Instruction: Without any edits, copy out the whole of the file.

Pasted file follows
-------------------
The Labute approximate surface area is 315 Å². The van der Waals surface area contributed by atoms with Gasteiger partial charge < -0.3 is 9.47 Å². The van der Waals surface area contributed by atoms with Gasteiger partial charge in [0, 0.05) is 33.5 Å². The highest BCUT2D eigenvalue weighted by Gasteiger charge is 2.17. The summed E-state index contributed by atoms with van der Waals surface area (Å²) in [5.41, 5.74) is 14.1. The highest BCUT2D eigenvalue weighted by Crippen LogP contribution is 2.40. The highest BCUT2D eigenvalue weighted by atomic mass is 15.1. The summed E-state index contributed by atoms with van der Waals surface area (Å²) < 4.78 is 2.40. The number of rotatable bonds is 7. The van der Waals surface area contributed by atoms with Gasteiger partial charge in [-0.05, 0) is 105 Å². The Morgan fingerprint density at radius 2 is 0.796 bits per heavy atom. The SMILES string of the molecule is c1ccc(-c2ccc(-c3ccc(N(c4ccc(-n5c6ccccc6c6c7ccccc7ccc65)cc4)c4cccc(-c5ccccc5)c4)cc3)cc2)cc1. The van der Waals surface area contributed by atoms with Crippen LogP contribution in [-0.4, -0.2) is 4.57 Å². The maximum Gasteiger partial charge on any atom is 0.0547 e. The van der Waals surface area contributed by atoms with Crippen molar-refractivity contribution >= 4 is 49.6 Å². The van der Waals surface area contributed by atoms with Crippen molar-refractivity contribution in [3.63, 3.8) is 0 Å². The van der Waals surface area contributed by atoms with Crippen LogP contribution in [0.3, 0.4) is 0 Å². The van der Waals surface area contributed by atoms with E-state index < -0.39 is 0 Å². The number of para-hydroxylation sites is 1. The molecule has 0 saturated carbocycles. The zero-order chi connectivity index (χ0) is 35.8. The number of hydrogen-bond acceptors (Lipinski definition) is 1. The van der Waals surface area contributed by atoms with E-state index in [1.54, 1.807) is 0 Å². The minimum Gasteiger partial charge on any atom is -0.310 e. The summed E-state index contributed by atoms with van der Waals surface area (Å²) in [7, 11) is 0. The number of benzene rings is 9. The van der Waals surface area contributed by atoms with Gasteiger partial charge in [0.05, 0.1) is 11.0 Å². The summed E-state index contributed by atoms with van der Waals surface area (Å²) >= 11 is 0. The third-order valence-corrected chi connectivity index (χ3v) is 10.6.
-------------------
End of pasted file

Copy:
The Labute approximate surface area is 315 Å². The van der Waals surface area contributed by atoms with Gasteiger partial charge < -0.3 is 9.47 Å². The van der Waals surface area contributed by atoms with Gasteiger partial charge in [0, 0.05) is 33.5 Å². The highest BCUT2D eigenvalue weighted by Gasteiger charge is 2.17. The summed E-state index contributed by atoms with van der Waals surface area (Å²) in [5.41, 5.74) is 14.1. The highest BCUT2D eigenvalue weighted by Crippen LogP contribution is 2.40. The highest BCUT2D eigenvalue weighted by atomic mass is 15.1. The summed E-state index contributed by atoms with van der Waals surface area (Å²) < 4.78 is 2.40. The number of rotatable bonds is 7. The van der Waals surface area contributed by atoms with Gasteiger partial charge in [-0.05, 0) is 105 Å². The Morgan fingerprint density at radius 2 is 0.796 bits per heavy atom. The SMILES string of the molecule is c1ccc(-c2ccc(-c3ccc(N(c4ccc(-n5c6ccccc6c6c7ccccc7ccc65)cc4)c4cccc(-c5ccccc5)c4)cc3)cc2)cc1. The van der Waals surface area contributed by atoms with Crippen LogP contribution in [-0.4, -0.2) is 4.57 Å². The maximum Gasteiger partial charge on any atom is 0.0547 e. The van der Waals surface area contributed by atoms with Crippen molar-refractivity contribution >= 4 is 49.6 Å². The van der Waals surface area contributed by atoms with Crippen molar-refractivity contribution in [3.63, 3.8) is 0 Å². The van der Waals surface area contributed by atoms with Crippen LogP contribution in [0.3, 0.4) is 0 Å². The van der Waals surface area contributed by atoms with E-state index < -0.39 is 0 Å². The number of para-hydroxylation sites is 1. The molecule has 0 saturated carbocycles. The zero-order chi connectivity index (χ0) is 35.8. The number of hydrogen-bond acceptors (Lipinski definition) is 1. The van der Waals surface area contributed by atoms with E-state index in [1.54, 1.807) is 0 Å². The minimum Gasteiger partial charge on any atom is -0.310 e. The summed E-state index contributed by atoms with van der Waals surface area (Å²) in [7, 11) is 0. The number of benzene rings is 9. The van der Waals surface area contributed by atoms with Gasteiger partial charge in [0.05, 0.1) is 11.0 Å². The summed E-state index contributed by atoms with van der Waals surface area (Å²) >= 11 is 0. The third-order valence-corrected chi connectivity index (χ3v) is 10.6.